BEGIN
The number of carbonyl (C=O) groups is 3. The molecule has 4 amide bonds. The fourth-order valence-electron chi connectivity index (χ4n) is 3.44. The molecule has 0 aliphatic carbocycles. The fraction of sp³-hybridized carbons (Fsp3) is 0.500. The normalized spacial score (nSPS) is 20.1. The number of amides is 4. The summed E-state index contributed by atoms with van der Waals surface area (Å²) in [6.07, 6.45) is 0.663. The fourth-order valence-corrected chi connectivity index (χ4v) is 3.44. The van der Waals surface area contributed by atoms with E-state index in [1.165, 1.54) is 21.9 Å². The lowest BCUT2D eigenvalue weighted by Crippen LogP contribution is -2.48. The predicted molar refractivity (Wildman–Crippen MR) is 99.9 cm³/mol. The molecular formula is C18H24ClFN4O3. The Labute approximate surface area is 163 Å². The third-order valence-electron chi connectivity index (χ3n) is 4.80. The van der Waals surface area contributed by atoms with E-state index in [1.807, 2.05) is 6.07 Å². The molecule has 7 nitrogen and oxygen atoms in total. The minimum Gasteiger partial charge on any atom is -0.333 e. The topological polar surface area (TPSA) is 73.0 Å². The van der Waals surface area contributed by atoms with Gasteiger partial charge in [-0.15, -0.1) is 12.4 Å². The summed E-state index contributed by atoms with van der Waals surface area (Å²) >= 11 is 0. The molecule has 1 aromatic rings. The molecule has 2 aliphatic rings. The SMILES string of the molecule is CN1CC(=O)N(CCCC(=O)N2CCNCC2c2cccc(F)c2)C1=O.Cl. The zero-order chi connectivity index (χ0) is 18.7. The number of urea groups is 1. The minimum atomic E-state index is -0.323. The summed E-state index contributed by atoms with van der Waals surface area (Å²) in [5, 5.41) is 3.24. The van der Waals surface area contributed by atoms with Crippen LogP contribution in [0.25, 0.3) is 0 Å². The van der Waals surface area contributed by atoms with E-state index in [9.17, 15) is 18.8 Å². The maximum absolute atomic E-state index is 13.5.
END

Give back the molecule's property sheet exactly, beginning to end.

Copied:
The number of carbonyl (C=O) groups is 3. The molecule has 4 amide bonds. The fourth-order valence-electron chi connectivity index (χ4n) is 3.44. The molecule has 0 aliphatic carbocycles. The fraction of sp³-hybridized carbons (Fsp3) is 0.500. The normalized spacial score (nSPS) is 20.1. The number of amides is 4. The summed E-state index contributed by atoms with van der Waals surface area (Å²) in [6.07, 6.45) is 0.663. The fourth-order valence-corrected chi connectivity index (χ4v) is 3.44. The van der Waals surface area contributed by atoms with E-state index in [1.165, 1.54) is 21.9 Å². The lowest BCUT2D eigenvalue weighted by Crippen LogP contribution is -2.48. The predicted molar refractivity (Wildman–Crippen MR) is 99.9 cm³/mol. The molecular formula is C18H24ClFN4O3. The Labute approximate surface area is 163 Å². The third-order valence-electron chi connectivity index (χ3n) is 4.80. The van der Waals surface area contributed by atoms with E-state index in [1.807, 2.05) is 6.07 Å². The molecule has 7 nitrogen and oxygen atoms in total. The minimum Gasteiger partial charge on any atom is -0.333 e. The topological polar surface area (TPSA) is 73.0 Å². The van der Waals surface area contributed by atoms with Gasteiger partial charge in [-0.15, -0.1) is 12.4 Å². The summed E-state index contributed by atoms with van der Waals surface area (Å²) >= 11 is 0. The molecule has 1 aromatic rings. The molecule has 2 aliphatic rings. The SMILES string of the molecule is CN1CC(=O)N(CCCC(=O)N2CCNCC2c2cccc(F)c2)C1=O.Cl. The zero-order chi connectivity index (χ0) is 18.7. The number of urea groups is 1. The minimum atomic E-state index is -0.323. The summed E-state index contributed by atoms with van der Waals surface area (Å²) in [5, 5.41) is 3.24. The van der Waals surface area contributed by atoms with Crippen LogP contribution in [0.25, 0.3) is 0 Å². The van der Waals surface area contributed by atoms with E-state index in [9.17, 15) is 18.8 Å². The maximum absolute atomic E-state index is 13.5.